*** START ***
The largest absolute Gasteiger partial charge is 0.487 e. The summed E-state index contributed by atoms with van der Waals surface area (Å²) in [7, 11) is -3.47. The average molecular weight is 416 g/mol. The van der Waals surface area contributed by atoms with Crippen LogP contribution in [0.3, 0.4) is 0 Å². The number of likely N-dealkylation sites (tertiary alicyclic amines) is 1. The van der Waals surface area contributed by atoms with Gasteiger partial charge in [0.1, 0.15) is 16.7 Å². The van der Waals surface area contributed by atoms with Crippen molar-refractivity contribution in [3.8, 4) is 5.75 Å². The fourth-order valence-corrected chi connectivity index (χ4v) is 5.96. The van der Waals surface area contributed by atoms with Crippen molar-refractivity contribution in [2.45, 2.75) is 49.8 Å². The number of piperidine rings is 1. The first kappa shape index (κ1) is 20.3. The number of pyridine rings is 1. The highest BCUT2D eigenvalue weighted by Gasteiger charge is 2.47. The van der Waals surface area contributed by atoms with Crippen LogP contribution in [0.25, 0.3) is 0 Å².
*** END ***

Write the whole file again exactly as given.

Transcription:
The largest absolute Gasteiger partial charge is 0.487 e. The summed E-state index contributed by atoms with van der Waals surface area (Å²) in [7, 11) is -3.47. The average molecular weight is 416 g/mol. The van der Waals surface area contributed by atoms with Crippen LogP contribution in [0.3, 0.4) is 0 Å². The number of likely N-dealkylation sites (tertiary alicyclic amines) is 1. The van der Waals surface area contributed by atoms with Gasteiger partial charge in [0.1, 0.15) is 16.7 Å². The van der Waals surface area contributed by atoms with Crippen molar-refractivity contribution in [3.8, 4) is 5.75 Å². The fourth-order valence-corrected chi connectivity index (χ4v) is 5.96. The van der Waals surface area contributed by atoms with Crippen molar-refractivity contribution in [2.45, 2.75) is 49.8 Å². The number of piperidine rings is 1. The first kappa shape index (κ1) is 20.3. The number of pyridine rings is 1. The highest BCUT2D eigenvalue weighted by Gasteiger charge is 2.47. The van der Waals surface area contributed by atoms with Crippen LogP contribution in [0.25, 0.3) is 0 Å².